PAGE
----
Vermeer, Jan

Image The Kitchen Maid

c. 1658; Oil on canvas, 45.5 x 41 cm; Rijksmuseum, Amsterdam

With quiet concentration a woman pours milk into a bowl. With her left hand she supports the can she is pouring from. Around her are various objects: a loaf of bread, a stoneware jug, a basket and a brass bucket. The woman is standing near the window so she can see what she is doing. The light falls on her hands; her silhouette is dark against the white wall. There is a fascinating play of light and shadow in this painting. This is one of Johannes Vermeer's genre pieces in which he establishes an intensely intimate atmosphere. Although the artist observes his model from nearby, she continues with her work, totally unperturbed.

Subtle lighting

The lighting in Vermeer's Milkmaid is extraordinarily subtle. Light falls from the left through the window. Beneath and beside the window it is somewhat shadowy, but the woman is standing in full brightness. When you look carefully at the painting you see that Vermeer has introduced tiny points of light all over the canvas: on the edges of the jug and the bowl, but also on the fastening of her yellow dress, and on the bread in the basket. Vermeer paid great attention to details. He has painted tiny rough patches into the texture of the white plasterwork. Also, he gives careful thought to a nail set high in the white wall, as well as to the light entering through a cracked windowpane. The structure of various objects is expertly rendered: gleaming brass and crumbly bread.

Nail with shadow

Cracked windowpane

Brass bucket

Tiny points of light


Clearly, this woman is a servant and no grand lady. Her dress is simple. The blue skirt is tucked up to save it from getting dirty. She wears green over-sleeves which partly protect her yellow bodice. On her head the maid wears a starched cap. She looks strong and sturdy. Vermeer achieves this effect by painting her from a low viewpoint. This lends a certain weight and dignity to this simple and everyday subject - a woman at her work.


Perhaps this painting by Vermeer is an embodiment of the virtue of Temperance. The image of a woman pouring out of a jug was sometimes used in this way in the seventeenth century, for example by Jacob de Gheyn II.

Jacob de Gheyn II, Temperance

Space and focal point

Vermeer has carefully organised the space around the maid. This appears from the several overpaintings that can be seen using X-ray and infrared photography. Initially, Vermeer had introduced a painting behind the woman. There was also a sewing basket on the floor beside the footwarmer. In the final version of the picture all these objects were overpainted. The background became less cluttered and the composition was thereby clearer and stronger. The Kitchen Maid is built up along two diagonal lines. They meet by the woman's right wrist. With this trick of composition Vermeer focused the viewer's attention on the act of pouring out the milk.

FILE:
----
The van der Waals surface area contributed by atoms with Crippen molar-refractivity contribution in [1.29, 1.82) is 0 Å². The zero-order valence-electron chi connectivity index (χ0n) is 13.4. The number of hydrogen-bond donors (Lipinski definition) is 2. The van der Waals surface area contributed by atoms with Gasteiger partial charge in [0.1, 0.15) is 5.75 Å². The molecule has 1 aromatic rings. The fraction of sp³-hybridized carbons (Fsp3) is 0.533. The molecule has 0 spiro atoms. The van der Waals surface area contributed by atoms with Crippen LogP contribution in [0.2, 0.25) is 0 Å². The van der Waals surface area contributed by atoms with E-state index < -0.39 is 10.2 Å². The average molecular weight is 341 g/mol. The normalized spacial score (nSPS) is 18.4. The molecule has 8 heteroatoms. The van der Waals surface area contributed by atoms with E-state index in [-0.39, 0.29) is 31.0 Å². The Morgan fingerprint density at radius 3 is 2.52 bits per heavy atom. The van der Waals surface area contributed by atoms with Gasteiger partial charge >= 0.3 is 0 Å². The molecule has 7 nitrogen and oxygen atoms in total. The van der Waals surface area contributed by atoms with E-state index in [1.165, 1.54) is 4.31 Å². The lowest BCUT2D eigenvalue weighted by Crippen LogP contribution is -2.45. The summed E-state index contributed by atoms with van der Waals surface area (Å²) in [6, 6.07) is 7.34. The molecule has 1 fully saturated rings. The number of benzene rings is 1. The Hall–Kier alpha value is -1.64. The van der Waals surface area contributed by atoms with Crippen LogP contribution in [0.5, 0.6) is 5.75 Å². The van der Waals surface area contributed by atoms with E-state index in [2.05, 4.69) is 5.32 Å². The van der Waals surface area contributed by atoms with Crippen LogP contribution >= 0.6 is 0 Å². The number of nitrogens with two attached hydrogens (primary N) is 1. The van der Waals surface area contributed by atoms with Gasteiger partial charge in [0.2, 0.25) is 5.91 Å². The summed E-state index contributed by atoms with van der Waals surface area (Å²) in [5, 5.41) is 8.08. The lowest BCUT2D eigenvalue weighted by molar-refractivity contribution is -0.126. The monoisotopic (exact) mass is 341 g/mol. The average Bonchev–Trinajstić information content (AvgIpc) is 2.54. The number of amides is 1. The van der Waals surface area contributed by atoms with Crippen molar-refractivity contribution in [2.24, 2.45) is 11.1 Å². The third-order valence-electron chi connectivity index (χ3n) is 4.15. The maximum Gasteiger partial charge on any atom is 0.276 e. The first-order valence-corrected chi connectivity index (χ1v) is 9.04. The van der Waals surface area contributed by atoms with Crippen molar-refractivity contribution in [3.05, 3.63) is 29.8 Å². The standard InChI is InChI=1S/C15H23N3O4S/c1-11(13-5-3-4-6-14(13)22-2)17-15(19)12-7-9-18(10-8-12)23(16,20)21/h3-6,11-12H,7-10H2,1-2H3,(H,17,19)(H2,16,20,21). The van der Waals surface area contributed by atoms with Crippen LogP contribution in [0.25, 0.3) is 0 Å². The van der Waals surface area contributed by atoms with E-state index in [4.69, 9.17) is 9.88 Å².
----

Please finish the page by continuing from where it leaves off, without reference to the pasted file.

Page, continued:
X-ray photographs of painting

Infrared photo reveals a basket

'Exceptionally good'

Vermeer's Kitchen Maid was highly appreciated at an early date. In an auction catalogue of 1696 the painting is described as follows: A Maid pouring out milk, exceptionally good. The Milkmaid, as the painting is commonly called, was sold for 175 guilders at that auction - a large sum for those days. At the beginning of the twentieth century the painting arrived in the Rijksmuseum. The Rembrandt Society bought the work together with 38 other paintings, thereby saving it for the Dutch public. There was a heated discussion both about the quality of the 39 paintings as well as the price - 750,000 guilders. Many satirical cartoons were published in this connection. Today the painting is unquestionably one of the museum's finest attractions.

Newspaper 'Het Vaderland', 9-11-1907: Minister Rink versus Uncle Sam


Stoneware is made of clay that produces a grey or brown color and is fired at a temperature of around 1250 degrees Celsius. It is exceptionally hard and only slightly porous. Moreover, stoneware does not acquire a taste and is easy to clean. It is therefore an ideal material in which to preserve liquids and from which to drink. Around 1300 stoneware acquired something of a mass market and remained popular until glass and delftware took its place in the 17th century. Sixteenth- and 17th-century stoneware is often decorated with reliefs. One of the centres of stoneware production was the area between Cologne and Aachen in Germany's Rhineland.

Credits: The Rijksmuseum, Amsterdam.

14 Oct 2002, Nicolas Pioch - Top - Up - Info
Thanks to the BMW Foundation, the WebMuseum mirrors, partners and contributors for their support.